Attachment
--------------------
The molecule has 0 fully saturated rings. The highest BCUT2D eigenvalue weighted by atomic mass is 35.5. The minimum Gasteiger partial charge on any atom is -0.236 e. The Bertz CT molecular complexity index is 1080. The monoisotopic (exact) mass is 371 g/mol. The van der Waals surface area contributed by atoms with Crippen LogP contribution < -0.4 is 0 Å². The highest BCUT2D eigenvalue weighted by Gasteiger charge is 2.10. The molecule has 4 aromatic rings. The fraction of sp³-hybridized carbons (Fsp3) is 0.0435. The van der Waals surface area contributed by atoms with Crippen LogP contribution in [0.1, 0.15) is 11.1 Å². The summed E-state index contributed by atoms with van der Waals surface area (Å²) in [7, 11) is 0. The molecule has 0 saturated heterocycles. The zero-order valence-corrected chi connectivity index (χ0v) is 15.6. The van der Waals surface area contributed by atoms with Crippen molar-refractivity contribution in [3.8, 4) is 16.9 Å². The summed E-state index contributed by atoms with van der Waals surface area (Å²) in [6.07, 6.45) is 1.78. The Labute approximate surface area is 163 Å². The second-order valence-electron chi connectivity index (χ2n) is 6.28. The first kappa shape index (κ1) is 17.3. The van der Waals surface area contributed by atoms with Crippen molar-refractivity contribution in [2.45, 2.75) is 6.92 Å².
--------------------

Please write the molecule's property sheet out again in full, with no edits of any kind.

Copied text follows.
The molecule has 0 fully saturated rings. The highest BCUT2D eigenvalue weighted by atomic mass is 35.5. The minimum Gasteiger partial charge on any atom is -0.236 e. The Bertz CT molecular complexity index is 1080. The monoisotopic (exact) mass is 371 g/mol. The van der Waals surface area contributed by atoms with Crippen LogP contribution < -0.4 is 0 Å². The highest BCUT2D eigenvalue weighted by Gasteiger charge is 2.10. The molecule has 4 aromatic rings. The fraction of sp³-hybridized carbons (Fsp3) is 0.0435. The van der Waals surface area contributed by atoms with Crippen LogP contribution in [0.1, 0.15) is 11.1 Å². The summed E-state index contributed by atoms with van der Waals surface area (Å²) in [7, 11) is 0. The molecule has 0 saturated heterocycles. The zero-order valence-corrected chi connectivity index (χ0v) is 15.6. The van der Waals surface area contributed by atoms with Crippen molar-refractivity contribution in [3.8, 4) is 16.9 Å². The summed E-state index contributed by atoms with van der Waals surface area (Å²) in [6.07, 6.45) is 1.78. The Labute approximate surface area is 163 Å². The second-order valence-electron chi connectivity index (χ2n) is 6.28. The first kappa shape index (κ1) is 17.3. The van der Waals surface area contributed by atoms with Crippen molar-refractivity contribution in [2.45, 2.75) is 6.92 Å².